Within the Christian faith, we also have letters that have had tremendous influence.  Paul’s letter to the Galatians is one of those.  From the time of its writing nearly two millennia ago down to the present, this letter has challenged the Christian communities in every age.  Paul challenges us with the radical grace of God at work in our lives and the challenge to live by faith.

Even to the casual observer, the letter to the Galatians has a different tone.  It is the only one of Paul’s letters that departs from his usual structure of Greeting, “Grace to you and peace,” followed by thanksgiving.  In Galatians, he dispenses with the Thanksgiving and moves right into his complaint:  “I am astonished that you are so quickly deserting the one who called you in the grace of Christ and are turning to a different gospel…”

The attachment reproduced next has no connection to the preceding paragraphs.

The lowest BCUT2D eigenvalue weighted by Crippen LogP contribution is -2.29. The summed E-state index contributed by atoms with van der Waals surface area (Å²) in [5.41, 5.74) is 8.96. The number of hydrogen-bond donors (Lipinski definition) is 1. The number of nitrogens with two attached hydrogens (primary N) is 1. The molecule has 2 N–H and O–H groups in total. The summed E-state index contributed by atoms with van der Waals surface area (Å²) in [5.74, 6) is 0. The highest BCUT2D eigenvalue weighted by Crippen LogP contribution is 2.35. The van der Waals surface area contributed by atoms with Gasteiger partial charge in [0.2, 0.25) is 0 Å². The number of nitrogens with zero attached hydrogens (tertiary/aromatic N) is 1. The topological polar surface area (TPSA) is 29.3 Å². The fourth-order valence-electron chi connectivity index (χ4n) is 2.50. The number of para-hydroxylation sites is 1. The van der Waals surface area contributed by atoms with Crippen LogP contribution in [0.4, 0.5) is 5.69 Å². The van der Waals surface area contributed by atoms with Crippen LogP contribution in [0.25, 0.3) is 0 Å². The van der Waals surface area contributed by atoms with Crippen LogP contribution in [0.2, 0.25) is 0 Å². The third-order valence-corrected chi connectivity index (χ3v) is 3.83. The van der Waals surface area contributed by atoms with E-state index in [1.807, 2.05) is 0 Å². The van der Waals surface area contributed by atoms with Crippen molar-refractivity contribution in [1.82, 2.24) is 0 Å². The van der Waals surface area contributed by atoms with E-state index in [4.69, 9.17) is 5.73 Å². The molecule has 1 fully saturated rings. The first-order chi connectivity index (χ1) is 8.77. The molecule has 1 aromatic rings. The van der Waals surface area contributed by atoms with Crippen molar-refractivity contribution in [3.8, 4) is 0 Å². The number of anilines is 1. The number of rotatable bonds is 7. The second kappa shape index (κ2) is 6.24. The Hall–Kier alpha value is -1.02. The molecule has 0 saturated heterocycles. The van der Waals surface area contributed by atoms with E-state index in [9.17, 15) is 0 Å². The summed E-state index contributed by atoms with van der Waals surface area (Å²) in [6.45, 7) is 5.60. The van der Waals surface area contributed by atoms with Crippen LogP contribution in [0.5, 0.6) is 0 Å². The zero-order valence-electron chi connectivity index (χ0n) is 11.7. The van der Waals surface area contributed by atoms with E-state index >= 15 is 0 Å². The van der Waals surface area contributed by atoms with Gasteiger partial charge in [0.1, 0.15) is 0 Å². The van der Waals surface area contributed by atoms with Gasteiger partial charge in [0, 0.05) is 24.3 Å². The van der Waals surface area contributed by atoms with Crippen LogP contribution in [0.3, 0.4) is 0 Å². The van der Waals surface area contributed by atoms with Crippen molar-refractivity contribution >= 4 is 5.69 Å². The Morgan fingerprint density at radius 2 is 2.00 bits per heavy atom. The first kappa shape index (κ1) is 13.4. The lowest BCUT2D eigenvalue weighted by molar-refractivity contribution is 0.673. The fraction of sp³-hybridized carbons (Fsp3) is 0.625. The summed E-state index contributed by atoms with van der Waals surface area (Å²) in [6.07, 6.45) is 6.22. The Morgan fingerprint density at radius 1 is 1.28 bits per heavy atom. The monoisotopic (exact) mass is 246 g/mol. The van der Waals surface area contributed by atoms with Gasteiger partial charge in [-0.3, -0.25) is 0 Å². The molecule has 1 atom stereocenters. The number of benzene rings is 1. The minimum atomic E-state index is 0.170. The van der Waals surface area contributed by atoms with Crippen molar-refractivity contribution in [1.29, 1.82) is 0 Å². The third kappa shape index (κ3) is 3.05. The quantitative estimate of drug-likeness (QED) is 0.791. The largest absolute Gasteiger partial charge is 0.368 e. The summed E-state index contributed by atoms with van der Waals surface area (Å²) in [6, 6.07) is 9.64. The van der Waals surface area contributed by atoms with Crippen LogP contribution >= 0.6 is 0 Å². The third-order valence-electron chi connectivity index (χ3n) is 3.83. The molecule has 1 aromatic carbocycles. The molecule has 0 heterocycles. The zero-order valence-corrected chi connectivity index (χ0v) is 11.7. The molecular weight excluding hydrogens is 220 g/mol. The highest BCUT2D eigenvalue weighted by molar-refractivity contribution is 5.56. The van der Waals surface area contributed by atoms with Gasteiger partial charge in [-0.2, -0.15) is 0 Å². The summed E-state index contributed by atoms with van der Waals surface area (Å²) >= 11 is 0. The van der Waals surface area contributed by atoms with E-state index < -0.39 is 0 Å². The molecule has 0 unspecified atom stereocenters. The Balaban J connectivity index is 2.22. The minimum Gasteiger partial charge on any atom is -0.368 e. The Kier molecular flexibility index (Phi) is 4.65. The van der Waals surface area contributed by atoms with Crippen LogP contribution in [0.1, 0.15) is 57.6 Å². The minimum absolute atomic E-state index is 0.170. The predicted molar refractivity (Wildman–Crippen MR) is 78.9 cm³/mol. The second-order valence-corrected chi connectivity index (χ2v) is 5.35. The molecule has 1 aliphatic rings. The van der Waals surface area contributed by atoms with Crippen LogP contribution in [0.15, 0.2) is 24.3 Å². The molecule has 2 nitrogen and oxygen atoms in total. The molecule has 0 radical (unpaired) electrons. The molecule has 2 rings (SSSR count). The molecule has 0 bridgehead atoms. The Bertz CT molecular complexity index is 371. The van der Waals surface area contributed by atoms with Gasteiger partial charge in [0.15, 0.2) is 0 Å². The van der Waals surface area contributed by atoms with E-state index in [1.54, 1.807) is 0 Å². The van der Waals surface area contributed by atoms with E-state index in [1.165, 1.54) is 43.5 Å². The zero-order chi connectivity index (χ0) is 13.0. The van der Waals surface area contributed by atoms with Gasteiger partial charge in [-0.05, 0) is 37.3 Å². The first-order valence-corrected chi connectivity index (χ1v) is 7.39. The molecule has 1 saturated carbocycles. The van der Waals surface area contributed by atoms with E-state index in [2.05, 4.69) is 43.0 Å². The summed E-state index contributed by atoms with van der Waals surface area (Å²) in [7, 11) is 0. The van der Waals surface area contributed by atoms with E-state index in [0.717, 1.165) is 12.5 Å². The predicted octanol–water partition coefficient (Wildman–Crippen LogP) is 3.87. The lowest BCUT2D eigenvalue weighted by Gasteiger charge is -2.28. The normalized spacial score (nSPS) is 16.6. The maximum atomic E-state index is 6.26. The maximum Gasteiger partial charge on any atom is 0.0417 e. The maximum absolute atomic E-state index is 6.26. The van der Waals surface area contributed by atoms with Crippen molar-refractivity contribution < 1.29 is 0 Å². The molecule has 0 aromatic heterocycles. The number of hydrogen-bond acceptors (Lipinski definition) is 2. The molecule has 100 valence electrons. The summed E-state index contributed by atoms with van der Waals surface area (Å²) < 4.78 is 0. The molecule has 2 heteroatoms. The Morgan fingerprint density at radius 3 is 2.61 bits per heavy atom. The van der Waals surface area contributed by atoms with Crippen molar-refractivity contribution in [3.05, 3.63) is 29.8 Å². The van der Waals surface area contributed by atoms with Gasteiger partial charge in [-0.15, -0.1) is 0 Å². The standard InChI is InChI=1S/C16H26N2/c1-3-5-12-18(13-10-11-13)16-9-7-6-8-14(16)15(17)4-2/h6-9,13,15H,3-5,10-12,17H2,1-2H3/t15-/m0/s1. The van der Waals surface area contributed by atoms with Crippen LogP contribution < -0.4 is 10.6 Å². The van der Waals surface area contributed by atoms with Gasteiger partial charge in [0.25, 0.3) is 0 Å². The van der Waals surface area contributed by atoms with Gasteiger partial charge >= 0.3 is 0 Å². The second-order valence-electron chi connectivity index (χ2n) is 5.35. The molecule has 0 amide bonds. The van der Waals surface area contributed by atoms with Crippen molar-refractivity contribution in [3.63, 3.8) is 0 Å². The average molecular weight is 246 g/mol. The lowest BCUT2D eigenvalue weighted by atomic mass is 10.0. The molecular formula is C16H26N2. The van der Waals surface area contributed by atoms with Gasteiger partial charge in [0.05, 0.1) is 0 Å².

Paul wrote to the Galatians both angry and pained that they had turned from the message of

  • The radical grace of God
  • The faithfulness of Christ and living in that faith
  • The ways in which Christ tears down the dividing walls that separate, and
  • The true freedom found in Christ.

They had, instead, begun to listen to those who insisted that they live

  • By law rather than grace,
  • By trusting in their own righteousness, rather than the faithfulness of Christ,
  • By building walls separating those who are in and those who are out, and
  • By giving up their freedom in Christ to be enslaved to a burdensome religious system.

It is that wall-building that has been so troublesome in our past and dogs us to this day.